get on the damn stick and produce the full suite of great products again and the money will pour in, you will feel like mickey mouse in the sorcerers apprentice as the brooms bring in all that green. best of both worlds !

      1. that was supposed to be delusionary. but auto correct came up with something else entirely – it spells worse than i do.

        well…. sometimes anyhow.

      2. Reads like “Apple thinks making money is great. It’s not all that great. But if they do these things, they’ll make money and be great!”

        “get on the damn stick and produce the full suite of great products again and the money will pour in”
        Because the money is TOTALLY not pouring in. Or I could join you…

        Apple’s worth 733 BILLION? Not impressed… because I know numbers that are WAY better than 733 BILLION. Like, umm… 900 BILLION, Apple would be worth 900 billion if they took my advice. I’ve been the CEO of 3 900 billion dollar businesses in the last 10 years, so I know what I’m talking about.

        1. my dear wrong way,

          do i detect a note of sarcasm? or distain perhaps? at your ill conceived notion that i have somehow set myself up as the supreme arbiter of how mr. apple can/should succeed ?

          then consider this…. what i suggest is what apple get back to doing what used to do…. remember the good old days when before the plunge and the the 7 for one stock split that apple stock was in the $700 per share range ? – and how did they manage that ? by firing on all cylinders on their full range of products.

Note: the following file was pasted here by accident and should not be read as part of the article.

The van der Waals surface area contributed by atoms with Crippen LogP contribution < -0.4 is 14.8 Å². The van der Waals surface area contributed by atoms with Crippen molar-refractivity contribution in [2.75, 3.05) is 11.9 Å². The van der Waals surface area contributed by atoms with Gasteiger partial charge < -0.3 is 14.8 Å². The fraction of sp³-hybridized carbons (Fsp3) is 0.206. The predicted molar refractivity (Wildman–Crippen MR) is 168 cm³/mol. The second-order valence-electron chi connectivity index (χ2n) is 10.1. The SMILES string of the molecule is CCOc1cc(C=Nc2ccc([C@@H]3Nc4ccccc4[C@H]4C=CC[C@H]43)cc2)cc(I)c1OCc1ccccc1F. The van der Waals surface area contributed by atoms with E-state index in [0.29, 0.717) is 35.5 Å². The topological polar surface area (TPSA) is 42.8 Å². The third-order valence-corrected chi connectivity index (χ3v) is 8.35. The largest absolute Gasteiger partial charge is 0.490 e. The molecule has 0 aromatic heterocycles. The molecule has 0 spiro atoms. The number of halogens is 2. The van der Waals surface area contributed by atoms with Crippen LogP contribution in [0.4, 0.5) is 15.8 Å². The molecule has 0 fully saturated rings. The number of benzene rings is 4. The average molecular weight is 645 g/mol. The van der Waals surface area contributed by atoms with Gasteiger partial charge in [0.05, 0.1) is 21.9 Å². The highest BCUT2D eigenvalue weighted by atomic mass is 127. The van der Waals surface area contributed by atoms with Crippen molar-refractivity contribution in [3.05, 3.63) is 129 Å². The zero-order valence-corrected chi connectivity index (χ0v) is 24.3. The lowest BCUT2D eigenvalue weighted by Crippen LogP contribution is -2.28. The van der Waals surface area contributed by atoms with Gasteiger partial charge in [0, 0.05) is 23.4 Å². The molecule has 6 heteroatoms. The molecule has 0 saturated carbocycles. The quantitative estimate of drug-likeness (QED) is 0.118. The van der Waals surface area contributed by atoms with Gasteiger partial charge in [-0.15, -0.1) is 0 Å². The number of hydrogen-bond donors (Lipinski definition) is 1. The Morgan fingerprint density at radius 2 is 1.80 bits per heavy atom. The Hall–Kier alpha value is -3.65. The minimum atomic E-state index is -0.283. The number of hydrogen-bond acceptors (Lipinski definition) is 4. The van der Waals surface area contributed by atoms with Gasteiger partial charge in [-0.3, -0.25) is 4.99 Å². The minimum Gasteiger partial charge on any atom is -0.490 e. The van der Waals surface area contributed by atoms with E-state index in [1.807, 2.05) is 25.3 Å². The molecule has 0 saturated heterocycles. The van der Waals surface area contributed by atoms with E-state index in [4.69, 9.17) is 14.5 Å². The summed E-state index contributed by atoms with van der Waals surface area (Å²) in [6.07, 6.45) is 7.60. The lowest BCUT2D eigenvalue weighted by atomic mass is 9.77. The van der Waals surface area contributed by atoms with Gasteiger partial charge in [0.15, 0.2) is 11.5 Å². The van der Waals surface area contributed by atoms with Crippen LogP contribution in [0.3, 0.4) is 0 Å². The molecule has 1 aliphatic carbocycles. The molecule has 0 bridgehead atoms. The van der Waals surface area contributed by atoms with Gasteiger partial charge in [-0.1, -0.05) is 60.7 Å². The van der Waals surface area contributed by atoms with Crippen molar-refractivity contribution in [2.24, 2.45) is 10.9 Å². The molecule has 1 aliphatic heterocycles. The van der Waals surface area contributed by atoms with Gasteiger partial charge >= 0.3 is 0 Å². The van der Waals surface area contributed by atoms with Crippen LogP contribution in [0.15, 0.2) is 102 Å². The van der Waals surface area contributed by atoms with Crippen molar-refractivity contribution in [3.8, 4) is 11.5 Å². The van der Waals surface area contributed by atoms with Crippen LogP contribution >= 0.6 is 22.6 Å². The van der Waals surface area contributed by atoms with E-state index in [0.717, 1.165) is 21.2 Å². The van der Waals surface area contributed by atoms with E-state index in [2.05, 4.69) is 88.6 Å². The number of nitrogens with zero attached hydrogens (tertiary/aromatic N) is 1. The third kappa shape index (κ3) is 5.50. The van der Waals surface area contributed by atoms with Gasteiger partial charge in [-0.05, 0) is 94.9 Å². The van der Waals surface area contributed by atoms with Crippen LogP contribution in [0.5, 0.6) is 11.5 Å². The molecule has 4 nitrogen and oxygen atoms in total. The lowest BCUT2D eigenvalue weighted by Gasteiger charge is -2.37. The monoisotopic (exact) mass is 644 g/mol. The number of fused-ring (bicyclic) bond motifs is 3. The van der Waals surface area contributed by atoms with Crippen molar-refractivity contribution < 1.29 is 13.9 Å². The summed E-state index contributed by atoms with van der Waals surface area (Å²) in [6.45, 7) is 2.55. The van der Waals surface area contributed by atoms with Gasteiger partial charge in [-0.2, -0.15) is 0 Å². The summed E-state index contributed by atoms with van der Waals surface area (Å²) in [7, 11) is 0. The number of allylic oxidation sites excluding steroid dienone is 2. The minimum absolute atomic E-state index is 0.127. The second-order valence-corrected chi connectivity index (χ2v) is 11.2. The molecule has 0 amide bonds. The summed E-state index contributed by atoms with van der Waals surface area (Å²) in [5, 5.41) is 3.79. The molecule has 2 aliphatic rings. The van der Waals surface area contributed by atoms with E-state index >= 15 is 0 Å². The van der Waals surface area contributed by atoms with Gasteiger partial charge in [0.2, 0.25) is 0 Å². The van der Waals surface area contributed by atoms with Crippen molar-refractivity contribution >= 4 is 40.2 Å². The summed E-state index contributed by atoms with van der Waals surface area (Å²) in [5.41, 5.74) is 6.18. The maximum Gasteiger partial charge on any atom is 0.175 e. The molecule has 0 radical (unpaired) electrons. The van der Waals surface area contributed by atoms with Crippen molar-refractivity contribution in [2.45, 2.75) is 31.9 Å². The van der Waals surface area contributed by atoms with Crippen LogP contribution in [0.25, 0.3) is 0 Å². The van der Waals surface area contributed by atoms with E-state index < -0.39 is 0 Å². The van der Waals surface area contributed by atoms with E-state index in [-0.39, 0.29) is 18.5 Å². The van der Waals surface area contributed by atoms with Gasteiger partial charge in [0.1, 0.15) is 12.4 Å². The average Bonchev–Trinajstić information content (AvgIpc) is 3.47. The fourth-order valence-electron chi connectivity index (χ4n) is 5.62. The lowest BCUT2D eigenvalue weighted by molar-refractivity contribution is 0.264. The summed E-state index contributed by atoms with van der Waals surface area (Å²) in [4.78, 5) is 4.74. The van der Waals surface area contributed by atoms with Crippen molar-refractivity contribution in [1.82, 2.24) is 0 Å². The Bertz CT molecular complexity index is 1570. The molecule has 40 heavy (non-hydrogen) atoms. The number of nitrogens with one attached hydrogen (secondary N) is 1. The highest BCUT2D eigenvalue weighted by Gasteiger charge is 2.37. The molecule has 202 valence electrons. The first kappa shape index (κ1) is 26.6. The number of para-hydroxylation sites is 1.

it was a winning and – most importantly – broad based approach.

          nowadays, apple has surpassed that earlier stock valuation, in relative terms. but in the process have become primarily dependent upon a single product line and have accordingly been labeled, by wall street and others, as a one product company – a phone company, at that –

          that is a mighty precarious fulcrum upon which to balance their corporate future. – even if it is incredibly lucrative for the time being.

          remember the lesson of mr. microsoft and their dependance upon windows as their cash cow, and how they misfired on lord knows how many other products, like zune for one example. took new management to get them back on course, relatively speaking.

          apple is already diversifying into cloud services, which is a positive step, and partnering with ibm to make headway in the enterprise zone – which is all to the good – but perhaps they should re-diversify back to the future and reenergize their full product line – they know, or used to know, how to build a better mouse trap. there is plenty of additional revenue left in desktop macs to be gained – more than any over-priced coffee table books are ever bound to yield